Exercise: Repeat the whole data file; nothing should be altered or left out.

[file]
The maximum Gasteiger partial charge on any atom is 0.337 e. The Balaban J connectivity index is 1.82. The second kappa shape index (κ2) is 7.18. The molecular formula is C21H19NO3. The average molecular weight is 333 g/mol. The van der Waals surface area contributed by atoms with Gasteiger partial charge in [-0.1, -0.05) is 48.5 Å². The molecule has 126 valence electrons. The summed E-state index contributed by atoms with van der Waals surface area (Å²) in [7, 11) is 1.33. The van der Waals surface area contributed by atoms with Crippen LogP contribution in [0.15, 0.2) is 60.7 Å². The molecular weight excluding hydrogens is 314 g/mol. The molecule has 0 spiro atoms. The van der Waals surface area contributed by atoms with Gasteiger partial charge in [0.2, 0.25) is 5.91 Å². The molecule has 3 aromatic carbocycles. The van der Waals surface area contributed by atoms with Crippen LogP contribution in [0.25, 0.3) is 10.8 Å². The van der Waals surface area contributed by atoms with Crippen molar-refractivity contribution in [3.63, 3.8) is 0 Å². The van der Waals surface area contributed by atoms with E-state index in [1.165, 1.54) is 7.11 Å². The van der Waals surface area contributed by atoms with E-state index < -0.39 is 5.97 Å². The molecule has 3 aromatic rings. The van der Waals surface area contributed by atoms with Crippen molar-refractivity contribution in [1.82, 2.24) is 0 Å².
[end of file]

The maximum Gasteiger partial charge on any atom is 0.337 e. The Balaban J connectivity index is 1.82. The second kappa shape index (κ2) is 7.18. The molecular formula is C21H19NO3. The average molecular weight is 333 g/mol. The van der Waals surface area contributed by atoms with Gasteiger partial charge in [-0.1, -0.05) is 48.5 Å². The molecule has 126 valence electrons. The summed E-state index contributed by atoms with van der Waals surface area (Å²) in [7, 11) is 1.33. The van der Waals surface area contributed by atoms with Crippen LogP contribution in [0.15, 0.2) is 60.7 Å². The molecular weight excluding hydrogens is 314 g/mol. The molecule has 0 spiro atoms. The van der Waals surface area contributed by atoms with Gasteiger partial charge in [0.2, 0.25) is 5.91 Å². The molecule has 3 aromatic carbocycles. The van der Waals surface area contributed by atoms with Crippen LogP contribution in [0.25, 0.3) is 10.8 Å². The van der Waals surface area contributed by atoms with Crippen molar-refractivity contribution in [3.63, 3.8) is 0 Å². The van der Waals surface area contributed by atoms with E-state index in [1.165, 1.54) is 7.11 Å². The van der Waals surface area contributed by atoms with E-state index < -0.39 is 5.97 Å². The molecule has 3 aromatic rings. The van der Waals surface area contributed by atoms with Crippen molar-refractivity contribution in [1.82, 2.24) is 0 Å².